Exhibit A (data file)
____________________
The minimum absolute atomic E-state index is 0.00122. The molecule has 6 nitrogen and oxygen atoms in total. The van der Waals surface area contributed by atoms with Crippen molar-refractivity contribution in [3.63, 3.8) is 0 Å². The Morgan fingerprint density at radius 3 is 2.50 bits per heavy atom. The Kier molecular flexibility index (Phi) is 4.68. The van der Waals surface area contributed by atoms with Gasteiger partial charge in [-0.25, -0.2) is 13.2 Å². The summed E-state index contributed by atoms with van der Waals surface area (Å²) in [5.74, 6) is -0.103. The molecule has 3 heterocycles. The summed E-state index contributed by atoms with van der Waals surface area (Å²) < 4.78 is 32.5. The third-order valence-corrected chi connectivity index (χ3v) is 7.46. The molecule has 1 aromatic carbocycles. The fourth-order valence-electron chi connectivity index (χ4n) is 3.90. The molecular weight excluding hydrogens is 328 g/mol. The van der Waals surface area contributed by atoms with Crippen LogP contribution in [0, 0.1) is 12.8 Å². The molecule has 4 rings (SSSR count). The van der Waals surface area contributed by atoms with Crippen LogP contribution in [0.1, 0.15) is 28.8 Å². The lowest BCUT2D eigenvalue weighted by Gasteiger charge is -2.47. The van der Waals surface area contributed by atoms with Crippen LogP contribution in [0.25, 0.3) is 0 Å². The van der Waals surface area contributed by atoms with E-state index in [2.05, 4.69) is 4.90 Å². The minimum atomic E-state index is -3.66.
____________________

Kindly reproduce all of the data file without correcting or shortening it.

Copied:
The minimum absolute atomic E-state index is 0.00122. The molecule has 6 nitrogen and oxygen atoms in total. The van der Waals surface area contributed by atoms with Crippen molar-refractivity contribution in [3.63, 3.8) is 0 Å². The Morgan fingerprint density at radius 3 is 2.50 bits per heavy atom. The Kier molecular flexibility index (Phi) is 4.68. The van der Waals surface area contributed by atoms with Gasteiger partial charge in [-0.25, -0.2) is 13.2 Å². The summed E-state index contributed by atoms with van der Waals surface area (Å²) in [5.74, 6) is -0.103. The molecule has 3 heterocycles. The summed E-state index contributed by atoms with van der Waals surface area (Å²) < 4.78 is 32.5. The third-order valence-corrected chi connectivity index (χ3v) is 7.46. The molecule has 1 aromatic carbocycles. The fourth-order valence-electron chi connectivity index (χ4n) is 3.90. The molecular weight excluding hydrogens is 328 g/mol. The van der Waals surface area contributed by atoms with Crippen LogP contribution in [0, 0.1) is 12.8 Å². The molecule has 4 rings (SSSR count). The van der Waals surface area contributed by atoms with Crippen LogP contribution in [0.1, 0.15) is 28.8 Å². The lowest BCUT2D eigenvalue weighted by Gasteiger charge is -2.47. The van der Waals surface area contributed by atoms with Crippen LogP contribution in [0.25, 0.3) is 0 Å². The van der Waals surface area contributed by atoms with E-state index in [2.05, 4.69) is 4.90 Å². The minimum atomic E-state index is -3.66.